After being turned on its head, Big 12 could reemerge in playoff era better than ever

Sooner or later, the old guard almost always resurfaces to the top in college football’s preeminent conferences. The traditional powers like Ohio State of the Big Ten. The bluebloods like Alabama of the SEC.

Yet after several turbulent, realignment-charged years, no conference has been turned on its head the way the Big 12 has, where the nouveau riche now reign supreme like never seen before.

Perpetual cellar dweller Baylor has now captured two straight league titles. And only through an improbable fourth-quarter comeback did Baylor stop former mid-major TCU from challenging the Buckeyes for college football’s very first playoff championship.

The Bears and Horned Frogs seem to have a staying power too that rivals any new money program of the last half century this side of Eugene. They’re ranked in the top five of the preseason polls. They’re thriving on the recruiting trail. They boast pristine facilities, new stadiums and cornerstone coaches in Art Briles and Gary Patterson. And they both ranked in the top 15 of ESPN’s College Football Future Power Rankings.

But sooner or later, history suggests Oklahoma and Texas will eventually return. And through that confluence of old and new money, with conference prestige and perception as paramount as ever, the Big 12 has a path to relevancy — and maybe even more — in the playoff era. For this season, and beyond.

“We don’t want to just be in the playoff,” commissioner Bob Bowlsby said. “Our league has always been about aspiring to win national championships.”

In recent years, the Big 12 has fallen short of that aspiration, suffering self-inflicted wounds while tumbling into punchline status. Two rounds of realignment devastated the league, and then nearly destroyed it. The Big 12 couldn’t crown one true champion. And on top of being the only Power 5 conference to whiff on the inaugural playoff, the so-called flagships from Norman and Austin suffered humiliating bowl losses.

Yet, it wasn’t so long ago the Big 12 was the envy of college football. Midway through the 2008 season, the conference claimed six of the top 16 ranked teams in the BCS. Texas Tech and Oklahoma State hovered in the top 10, as Oklahoma and Texas battled for a spot in the national championship.

Like then, the Big 12 was the lone conference last season with two squads worthy of championship consideration. From such a foundation, the league could rise back from the smolders.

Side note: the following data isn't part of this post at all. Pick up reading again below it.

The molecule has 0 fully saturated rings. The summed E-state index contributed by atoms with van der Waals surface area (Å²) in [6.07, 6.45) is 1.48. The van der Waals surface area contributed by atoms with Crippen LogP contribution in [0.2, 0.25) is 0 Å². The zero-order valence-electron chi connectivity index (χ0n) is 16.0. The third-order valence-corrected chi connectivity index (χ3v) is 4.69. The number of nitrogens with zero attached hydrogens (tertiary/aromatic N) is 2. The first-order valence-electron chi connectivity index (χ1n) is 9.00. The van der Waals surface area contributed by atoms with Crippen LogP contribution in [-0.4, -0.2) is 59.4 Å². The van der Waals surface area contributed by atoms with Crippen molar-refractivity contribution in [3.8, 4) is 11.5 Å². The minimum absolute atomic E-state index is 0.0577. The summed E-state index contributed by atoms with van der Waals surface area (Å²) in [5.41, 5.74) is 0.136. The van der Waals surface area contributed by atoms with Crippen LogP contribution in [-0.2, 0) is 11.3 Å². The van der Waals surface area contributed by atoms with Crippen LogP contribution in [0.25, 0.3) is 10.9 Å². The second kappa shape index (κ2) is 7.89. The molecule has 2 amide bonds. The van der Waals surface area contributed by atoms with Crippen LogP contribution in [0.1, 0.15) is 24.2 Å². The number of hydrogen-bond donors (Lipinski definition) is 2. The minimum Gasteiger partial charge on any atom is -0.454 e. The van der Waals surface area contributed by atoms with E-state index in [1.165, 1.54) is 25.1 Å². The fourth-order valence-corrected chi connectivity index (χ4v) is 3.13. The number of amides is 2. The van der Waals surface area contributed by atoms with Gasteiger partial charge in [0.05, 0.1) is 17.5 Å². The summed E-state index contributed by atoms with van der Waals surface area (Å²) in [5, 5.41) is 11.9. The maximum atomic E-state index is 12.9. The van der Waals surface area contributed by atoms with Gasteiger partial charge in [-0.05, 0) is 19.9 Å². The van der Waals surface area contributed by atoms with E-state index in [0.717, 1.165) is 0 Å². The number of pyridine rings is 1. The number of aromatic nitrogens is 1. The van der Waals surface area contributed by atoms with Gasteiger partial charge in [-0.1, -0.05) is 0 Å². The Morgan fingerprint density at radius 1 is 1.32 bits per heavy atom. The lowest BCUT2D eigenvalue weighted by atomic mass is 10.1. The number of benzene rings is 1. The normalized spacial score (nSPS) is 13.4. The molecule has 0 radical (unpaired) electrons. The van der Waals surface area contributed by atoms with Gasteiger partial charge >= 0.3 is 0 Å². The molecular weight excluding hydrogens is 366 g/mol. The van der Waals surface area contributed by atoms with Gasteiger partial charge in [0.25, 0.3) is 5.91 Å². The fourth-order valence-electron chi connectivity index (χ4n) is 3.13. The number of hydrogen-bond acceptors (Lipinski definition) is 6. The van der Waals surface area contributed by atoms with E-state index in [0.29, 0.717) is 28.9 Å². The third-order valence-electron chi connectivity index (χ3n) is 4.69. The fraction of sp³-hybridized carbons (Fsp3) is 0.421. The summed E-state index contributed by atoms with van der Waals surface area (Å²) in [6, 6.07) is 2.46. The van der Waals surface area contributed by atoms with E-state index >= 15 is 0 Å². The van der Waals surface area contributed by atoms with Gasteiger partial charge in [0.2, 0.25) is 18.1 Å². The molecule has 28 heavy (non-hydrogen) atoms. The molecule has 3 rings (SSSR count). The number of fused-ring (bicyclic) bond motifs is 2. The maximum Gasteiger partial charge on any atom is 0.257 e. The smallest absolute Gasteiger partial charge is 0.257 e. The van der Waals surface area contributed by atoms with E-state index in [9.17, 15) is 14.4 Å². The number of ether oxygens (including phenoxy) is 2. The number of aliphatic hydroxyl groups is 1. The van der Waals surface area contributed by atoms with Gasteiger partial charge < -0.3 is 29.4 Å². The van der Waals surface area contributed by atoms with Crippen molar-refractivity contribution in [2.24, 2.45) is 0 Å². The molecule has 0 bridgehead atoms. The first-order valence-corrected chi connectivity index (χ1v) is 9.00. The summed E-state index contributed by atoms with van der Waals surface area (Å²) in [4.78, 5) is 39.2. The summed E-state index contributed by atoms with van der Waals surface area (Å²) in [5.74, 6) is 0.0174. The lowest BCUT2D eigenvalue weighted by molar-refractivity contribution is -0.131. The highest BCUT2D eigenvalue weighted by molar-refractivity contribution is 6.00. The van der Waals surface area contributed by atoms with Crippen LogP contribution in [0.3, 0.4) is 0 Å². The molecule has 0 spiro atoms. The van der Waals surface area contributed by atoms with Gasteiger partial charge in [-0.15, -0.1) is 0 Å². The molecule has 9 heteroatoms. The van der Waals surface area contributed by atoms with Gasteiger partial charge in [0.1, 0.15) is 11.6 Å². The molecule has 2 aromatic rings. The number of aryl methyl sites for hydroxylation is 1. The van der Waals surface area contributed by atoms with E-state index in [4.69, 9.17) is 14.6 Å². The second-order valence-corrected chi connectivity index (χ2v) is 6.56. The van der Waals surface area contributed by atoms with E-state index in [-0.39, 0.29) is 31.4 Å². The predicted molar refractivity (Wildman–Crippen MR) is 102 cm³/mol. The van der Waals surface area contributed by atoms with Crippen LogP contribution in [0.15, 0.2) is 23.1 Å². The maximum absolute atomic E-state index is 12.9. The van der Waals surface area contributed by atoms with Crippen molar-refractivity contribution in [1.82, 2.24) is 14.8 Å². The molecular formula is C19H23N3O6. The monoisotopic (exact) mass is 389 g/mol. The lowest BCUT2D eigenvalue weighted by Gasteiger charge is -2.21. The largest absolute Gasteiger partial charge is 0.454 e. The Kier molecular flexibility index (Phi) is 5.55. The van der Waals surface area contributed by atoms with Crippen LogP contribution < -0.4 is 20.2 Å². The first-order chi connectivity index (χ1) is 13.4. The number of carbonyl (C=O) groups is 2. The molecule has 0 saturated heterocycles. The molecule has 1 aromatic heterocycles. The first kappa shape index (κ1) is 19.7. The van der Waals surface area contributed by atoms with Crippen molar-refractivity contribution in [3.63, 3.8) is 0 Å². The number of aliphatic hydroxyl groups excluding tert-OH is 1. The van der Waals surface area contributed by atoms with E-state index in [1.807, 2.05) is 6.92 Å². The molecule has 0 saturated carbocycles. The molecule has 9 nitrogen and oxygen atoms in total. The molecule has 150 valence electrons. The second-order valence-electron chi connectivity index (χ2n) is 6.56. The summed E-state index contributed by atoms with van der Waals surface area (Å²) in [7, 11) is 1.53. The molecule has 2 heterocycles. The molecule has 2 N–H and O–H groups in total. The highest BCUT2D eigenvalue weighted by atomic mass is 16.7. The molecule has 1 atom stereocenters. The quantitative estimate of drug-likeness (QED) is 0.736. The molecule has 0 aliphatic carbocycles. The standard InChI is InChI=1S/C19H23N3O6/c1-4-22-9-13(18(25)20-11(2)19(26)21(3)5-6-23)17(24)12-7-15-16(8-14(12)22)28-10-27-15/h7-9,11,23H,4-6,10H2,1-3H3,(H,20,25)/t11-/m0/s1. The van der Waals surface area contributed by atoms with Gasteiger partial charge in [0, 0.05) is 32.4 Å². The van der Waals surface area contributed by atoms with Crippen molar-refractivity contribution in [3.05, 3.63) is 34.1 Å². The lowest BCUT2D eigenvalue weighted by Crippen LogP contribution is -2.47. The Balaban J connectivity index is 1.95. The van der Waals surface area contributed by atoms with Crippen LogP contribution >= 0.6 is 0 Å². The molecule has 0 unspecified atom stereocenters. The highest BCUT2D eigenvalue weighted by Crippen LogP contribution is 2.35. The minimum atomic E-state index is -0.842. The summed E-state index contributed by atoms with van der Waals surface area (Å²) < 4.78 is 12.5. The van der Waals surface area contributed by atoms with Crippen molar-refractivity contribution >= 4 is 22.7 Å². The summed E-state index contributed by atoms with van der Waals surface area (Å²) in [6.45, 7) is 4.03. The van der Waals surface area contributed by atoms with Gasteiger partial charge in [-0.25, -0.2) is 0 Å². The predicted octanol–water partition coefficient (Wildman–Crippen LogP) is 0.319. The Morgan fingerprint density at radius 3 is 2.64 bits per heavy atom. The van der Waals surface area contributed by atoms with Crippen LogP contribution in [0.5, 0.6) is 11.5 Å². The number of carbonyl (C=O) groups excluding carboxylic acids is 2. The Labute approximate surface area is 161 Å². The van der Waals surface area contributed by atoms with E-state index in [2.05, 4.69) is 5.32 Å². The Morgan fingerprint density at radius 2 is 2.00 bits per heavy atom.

Oklahoma underwent an offseason makeover that has rekindled optimism in Sooner Nation. Bob Stoops tabbed Lincoln Riley to bring the Air Raid attack back to Norman, which is brimming over with capable playmakers. Samaje Perine rushed for more than 1,700 last season as a true freshman. Receiver Sterling Shepard is a four-year starter. And Joe Mixon has generated more buzz than any Oklahoma redshirt freshman since DeMarco Murray.

The Sooners still have questions, notably at quarterback, where Texas Tech transfer Baker Mayfield has taken over. But Oklahoma is beginning to cultivate believers, most recently Kirk Herbstreit, who last week picked the Sooners to make the playoff.

Texas might not be as far along as its Red River counterpart, coming off just its third losing season since 1991. But in Year 2, Charlie Strong appears to have the Longhorns headed in the right direction. In February, Strong inked a class loaded with potential defensive difference-makers, notably linebacker Malik Jefferson, who has already won a starting job.

Like Oklahoma, Texas' recent downturn stems comes back to quarterback woes. But Strong has a track record of finding and developing quarterbacks. Just ask Teddy Bridgewater.

“If we mess around and have a really good year this year, it’ll really be on,” “I’m missing one year of recruiting,” Strong told USA TODAY. “I need to have a good class with 2016 to match this class I just had. If I can do that, I’ll have me something. Because. … this class, it’s hungry. They’re really hungry.”

As long as Mike Gundy sticks in Stillwater and Bill Snyder continues to man Manhattan, Oklahoma State and Kansas State figure to remain well positioned, too.

The Cowboys have one of the budding quarterbacks in all of college football in Mason Rudolph, who dazzled in three starts as a true freshman last year. With 15 other starters back, Oklahoma State could have its best team since 2011, when it won the Big 12 and came within a hundredth of a BCS point of playing for the national championship.

“I'm as excited about our football team,” Gundy said, “as I’ve been since I've been here.”

Snyder has some retooling to see through after graduating the bulk of last year’s nine-win team. But the sport's ranking miracle worker has also met or exceeded K-State’s slot in the preseason Big 12 poll in every year since 2011.

During that span, the Bears and Horned Frogs have surged at the expense of the Sooners and Longhorns. But as 2008 proved, there’s more than enough recruiting talent in the Big 12 footprint to go around.

Baylor and TCU don’t seem to be going anywhere. And sooner or later, Texas and Oklahoma will be back.

The Big 12 has been to the brink. But after being turned upside down, it could reemerge in the playoff era better than ever.